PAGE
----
Christ Is In Our Midst!

I like your idea.

In Christ +

Re: A new model of primacy? #109639 11/06/03 10:41 PM
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Dear Brothers in Christ,

First I would suggest that Orthodox Catholic has some very good points. However lets expand on them a little.
#1 Primacy of Honor (Even Orthodox theologians say that their is real authourity in the Primacy concept.) Is primacy just a moral persuation of does it carry some clout? What happens when a Patriarchate gets out of sink with the others, will he be removed from office? Who will have the "power" to do this?

#2 Papal Jurisdiction (The Pope of Rome interfered in matters of jurisdiction outside his Patriarchate very early on) Who would be the one to ask him? The Patriach? What if it were the Patiarch who was being called to account. Bishops then under his jurisdication? What about a Priest in dispute with his Bishop/Patriarch. Would it work like the military chain of command?

#3 Papal Infalibility (What about situations like the Arian heresey when most of the East followed in Heresey and it was basically the Pope of Rome who prevailed in the Orthodox faith?)

#4 Filioque - works for me that we just start using the (non filioque text of 381 ad.) as long as it is seen that the Latin Church has a valid understanding of the Filioque when this means "per filium".

Stephanos I

PS Need to think about the issues a little more and will get back to you. There are some points of theology, ecclesiology and patristics that I would like to bring into the conversation.

Re: A new model of primacy? #109640 11/07/03 01:50 PM
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Quote
Originally posted by Orthodox Catholic:
Dear Daniel,

Well, one priest-friend of mine is writing a paper on this and has this redefinition:

Papal Primacy of Honour - stays as is.

Papal Jurisdiction - only when asked to intervene by the Particular Church.

Papal Infallibility - exercised when the Pope signs the decrees of an Ecumenical Council.

Filioque - see my T-shirt.

What do you think, Big Guy?

Alex
Greetings in Christ!

I agree with the main points raised by Alex. But as a former Anglican, now Roman Catholic, allow me to raise a cautionary note. The current crisis in Anglicanism is instructive as to the weaknesses of the primus inter pares model of primacy. The Archbishop of Canterbury, as primus of the Anglican Communion, is finding the task of maintaining unity to be difficult, if not impossible, in the face of American Episcopal intransigence. The Anglican Communion will soon cease to exist.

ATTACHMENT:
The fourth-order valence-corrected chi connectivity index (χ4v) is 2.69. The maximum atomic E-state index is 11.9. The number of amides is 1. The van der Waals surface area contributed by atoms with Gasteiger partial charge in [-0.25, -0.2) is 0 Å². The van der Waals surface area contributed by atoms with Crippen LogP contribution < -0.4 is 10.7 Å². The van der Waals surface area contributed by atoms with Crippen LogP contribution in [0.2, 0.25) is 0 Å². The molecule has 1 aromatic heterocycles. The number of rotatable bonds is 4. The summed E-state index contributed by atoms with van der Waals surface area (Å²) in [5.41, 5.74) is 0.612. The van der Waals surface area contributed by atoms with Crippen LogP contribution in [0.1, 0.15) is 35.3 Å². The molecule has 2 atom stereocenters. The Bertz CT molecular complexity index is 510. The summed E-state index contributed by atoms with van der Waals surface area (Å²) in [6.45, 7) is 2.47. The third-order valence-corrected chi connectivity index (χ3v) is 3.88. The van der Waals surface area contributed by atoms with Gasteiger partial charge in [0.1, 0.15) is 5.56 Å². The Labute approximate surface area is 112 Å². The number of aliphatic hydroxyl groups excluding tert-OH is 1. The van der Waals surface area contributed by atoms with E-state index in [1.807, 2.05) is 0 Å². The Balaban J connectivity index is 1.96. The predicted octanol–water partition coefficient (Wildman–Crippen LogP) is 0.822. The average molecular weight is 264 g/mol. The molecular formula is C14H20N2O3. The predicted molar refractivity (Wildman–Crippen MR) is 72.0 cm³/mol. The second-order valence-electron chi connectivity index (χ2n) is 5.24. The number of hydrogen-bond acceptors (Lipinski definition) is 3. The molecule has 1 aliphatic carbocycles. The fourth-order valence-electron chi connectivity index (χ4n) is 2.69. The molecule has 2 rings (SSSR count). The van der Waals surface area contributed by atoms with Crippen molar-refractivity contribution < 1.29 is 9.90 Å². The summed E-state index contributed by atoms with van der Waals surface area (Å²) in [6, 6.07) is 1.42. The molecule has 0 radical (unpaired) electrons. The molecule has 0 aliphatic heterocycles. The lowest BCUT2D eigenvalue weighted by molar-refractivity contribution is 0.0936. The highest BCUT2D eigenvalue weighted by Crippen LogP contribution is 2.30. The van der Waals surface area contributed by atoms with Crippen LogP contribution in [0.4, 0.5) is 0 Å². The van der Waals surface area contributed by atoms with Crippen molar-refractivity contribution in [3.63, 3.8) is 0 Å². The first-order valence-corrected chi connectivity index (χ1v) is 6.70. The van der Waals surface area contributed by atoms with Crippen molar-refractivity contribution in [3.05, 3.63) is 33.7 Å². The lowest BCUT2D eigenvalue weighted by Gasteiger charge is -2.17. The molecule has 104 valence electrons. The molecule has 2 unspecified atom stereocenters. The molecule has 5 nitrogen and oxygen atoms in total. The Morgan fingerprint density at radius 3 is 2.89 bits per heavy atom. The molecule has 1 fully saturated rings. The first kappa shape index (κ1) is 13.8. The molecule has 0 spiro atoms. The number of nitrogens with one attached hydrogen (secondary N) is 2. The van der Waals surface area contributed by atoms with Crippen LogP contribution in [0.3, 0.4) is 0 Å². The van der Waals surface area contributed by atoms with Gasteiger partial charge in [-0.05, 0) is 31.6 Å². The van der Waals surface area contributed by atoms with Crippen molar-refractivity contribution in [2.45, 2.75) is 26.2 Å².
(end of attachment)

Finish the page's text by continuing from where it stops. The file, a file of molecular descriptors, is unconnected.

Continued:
The current Anglican crisis serves to illustrate the need for primacy of jurisdiction as well as honor. But how should this jurisdictional primacy be exercised? Aye, there's the rub. If it is only exercised "only when asked to intervene by the Particular Church", what would we have? Suppose that the current Archbishop had such authority now, and an "appeal" had been made by American Episcopalians to resolve the impasse over the election and ordination of a noncelibate homosexual bishop. What could Canterbury do? He could denounce, he could even excommunicate, but if the Particular Church (ECUSA) refuses to acknowledge his exercise of authority in this instance, there is little else he could do. The schism between the Particular Church and the rest of the Communion would still exist.

There is a need for a jurisdictional primacy in the Church that is universal and immediate. However, I am not taking an ultramontanist stance here. I do not think that everything must be decided by the jurisdictional primate, but for the sake of unity he should have the ultimate authority to approve or disapprove of the actions of autonomous Particular Churches (e.g., the ratification of canons which apply to the Particular Church, the appointment of bishops or the final consent to such appointment, etc.).

Dave

Re: A new model of primacy? #109641 11/07/03 09:47 PM
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Quote
Originally posted by Sea Knight:
I do not think that everything must be decided by the jurisdictional primate, but for the sake of unity he should have the ultimate authority to approve or disapprove of the actions of autonomous Particular Churches (e.g., the ratification of canons which apply to the Particular Church, the appointment of bishops or the final consent to such appointment, etc.).
I agree with the first part of your statement here, and in times of severe trouble agree that the Primacy gives such authority. However, I do have to disagree that the Pope needs to 'approve or disapprove' canons of Particular Churches and the appointment of their bishops on a regular basis which seems implied here. Why does Rome need to step in and give the thumbs up or down when say the Melkite Synod selects a new patriarch? Just to be sure "his guy" fills the slot? That sounds too much like the Melkite Patriarch (to continue with this example of mine) would be nothing more than a functionary of Rome's which distorts IMO Catholic ecclesiology. Why not instead simply let the Melkites select their own Patriarch, send him the letter of congrats (I forget what this is called), as was done in the early Church? Now if they decide to appoint a neo-Arian or a someone like the Episcopalian "bishop" Randy Andy, that's something else because essential truth is at stake. Ditto for the canons of Particular Churches. Why are not the Eastern Catholic Churches penning their own Codes of Canon Law instead of turning to Rome for approval for every jot and tittle? These kinds of things I think do the Holy See a disservice not only for Catholic ecclesiology, but also in keeping Orthodox suspicions alive.

Just my two cents.

Pax Christi,
John


Pax Christi,
John